Is a Disclosure that Violates the Psychiatrist/Patient Privilege in an Act 21 Commitment Harmless Error?

In the Interest of J.M.G., 2018 WL 2274825, (Pa. Super. 2018) (unreported),  allocatur granted Feb. 13, 2019, appeal docket 18 MAP 2019

J.M.G., a juvenile sex offender, was involuntarily committed pursuant to Act 21 of 2003, 42 Pa. C.S.A. §§ 6401-6409.  Act 21 “establishes rights and procedures for the civil commitment of sexually violent delinquent children who, due to a mental abnormality or personality disorder, have serious difficulty in controlling sexually violent behavior and thereby pose a danger to the public and further provides for additional periods of commitment for involuntary treatment for said persons.” 42 Pa. C.S.A. § 6401.

On appeal from the trial court to the Superior Court, J.M.G. sought a new commitment hearing because the trial court erred in denying his motion for redactions of the documents prepared by the Juvenile Probation Office for submission to the Sexual Offender Assessment Board (SOAB).  Under the holding in In the Interest of T.B., 75 A.3d 485, 497 (Pa. Super. 2013), before forwarding documents to the SOAB for an evaluation under Act 21, a trial court must redact all statements, evaluations, and summaries made for treatment purposes if “the juvenile was not represented by counsel and informed of his right against self-incrimination.”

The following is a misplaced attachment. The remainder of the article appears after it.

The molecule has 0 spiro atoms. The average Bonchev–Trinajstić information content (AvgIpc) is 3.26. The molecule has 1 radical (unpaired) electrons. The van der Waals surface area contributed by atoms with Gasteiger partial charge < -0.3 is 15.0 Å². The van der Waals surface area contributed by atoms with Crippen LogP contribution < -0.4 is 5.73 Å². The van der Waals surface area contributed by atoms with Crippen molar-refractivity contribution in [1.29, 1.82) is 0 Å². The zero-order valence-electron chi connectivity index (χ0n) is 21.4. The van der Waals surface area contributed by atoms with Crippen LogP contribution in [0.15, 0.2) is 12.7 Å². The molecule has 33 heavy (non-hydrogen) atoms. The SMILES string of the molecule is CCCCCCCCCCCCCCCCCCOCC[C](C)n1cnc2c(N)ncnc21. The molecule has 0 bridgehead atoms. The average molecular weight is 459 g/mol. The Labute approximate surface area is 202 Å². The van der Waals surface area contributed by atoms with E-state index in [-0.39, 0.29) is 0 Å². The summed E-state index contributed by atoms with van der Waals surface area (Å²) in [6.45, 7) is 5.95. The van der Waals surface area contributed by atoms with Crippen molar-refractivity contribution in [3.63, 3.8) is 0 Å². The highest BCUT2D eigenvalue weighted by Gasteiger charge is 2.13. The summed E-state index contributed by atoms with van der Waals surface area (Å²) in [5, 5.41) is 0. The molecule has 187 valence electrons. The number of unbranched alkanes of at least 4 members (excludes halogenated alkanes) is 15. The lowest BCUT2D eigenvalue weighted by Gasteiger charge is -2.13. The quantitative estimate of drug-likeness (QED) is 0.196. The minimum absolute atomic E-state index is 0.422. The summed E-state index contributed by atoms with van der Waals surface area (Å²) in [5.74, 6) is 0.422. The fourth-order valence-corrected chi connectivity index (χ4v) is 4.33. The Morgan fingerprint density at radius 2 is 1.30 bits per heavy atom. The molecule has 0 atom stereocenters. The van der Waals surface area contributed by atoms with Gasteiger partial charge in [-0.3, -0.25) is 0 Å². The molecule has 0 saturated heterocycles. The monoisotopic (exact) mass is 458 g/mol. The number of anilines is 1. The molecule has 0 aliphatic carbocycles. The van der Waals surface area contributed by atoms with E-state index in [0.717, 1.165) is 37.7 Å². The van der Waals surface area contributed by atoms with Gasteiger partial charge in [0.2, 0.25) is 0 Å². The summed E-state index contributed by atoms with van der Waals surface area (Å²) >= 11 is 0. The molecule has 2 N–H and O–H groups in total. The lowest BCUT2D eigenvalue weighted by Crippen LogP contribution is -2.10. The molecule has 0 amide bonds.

Superior Court concluded that the trial court did indeed err in refusing the redactions requested and thereby disclosing to SOAB the privileged information, but that the error was harmless because the SOAB did not rely on the improperly disclosed information and because the Commonwealth’s expert did not rely on the information as a basis for his opinion that J.M.G. should be committed under Act 21:

…there are two independent bases to find the error here harmless. First, both experts (Dr. Stein for the Commonwealth and Dr. Foley for Appellant) agreed that Appellant had a mental disorder that made him predisposed to commit violent sexual acts. The only contested issue was suitability of the treatment center, which was not addressed in the materials improperly disclosed to the SOAB. So, no disputed factual determination turned on the improper SOAB disclosure. Second, Dr. Stein’s opinions on Appellant’s mental abnormalities and his likeliness to commit sexually violent acts if released into the community were not influenced by the documents improperly sent to the SOAB in unredacted form. Accordingly, we conclude that the trial court’s error in denying Appellant’s motion for more redaction was harmless.

Slip Op. at 12.

The Supreme Court has granted allocatur to determine if such a disclosure where the trial court violates the psychiatrist/patient privilege can ever be harmless error:

Where the trial court violates the psychiatrist/patient privilege of a minor who had previously been placed in a juvenile delinquency facility and ordered to participate in ongoing mental health treatment, and where the trial court allowed, over objection, statements made by the juvenile to his psychiatrist and/or psychologist to be provided to the Sexual Offender Assessment Board (SOAB) pursuant to an Act 21 civil commitment procedure, is the violation harmless error?

Allocatur grants present an excellent opportunity for your group or association to advance your legal and policy goals by filing an amicus brief. Participating as an amicus has proven to be an effective method of advising and influencing courts and often can involve far fewer resources than traditional lobbying.

If you are interested or would like more information, contact Kevin McKeon or Dennis Whitaker.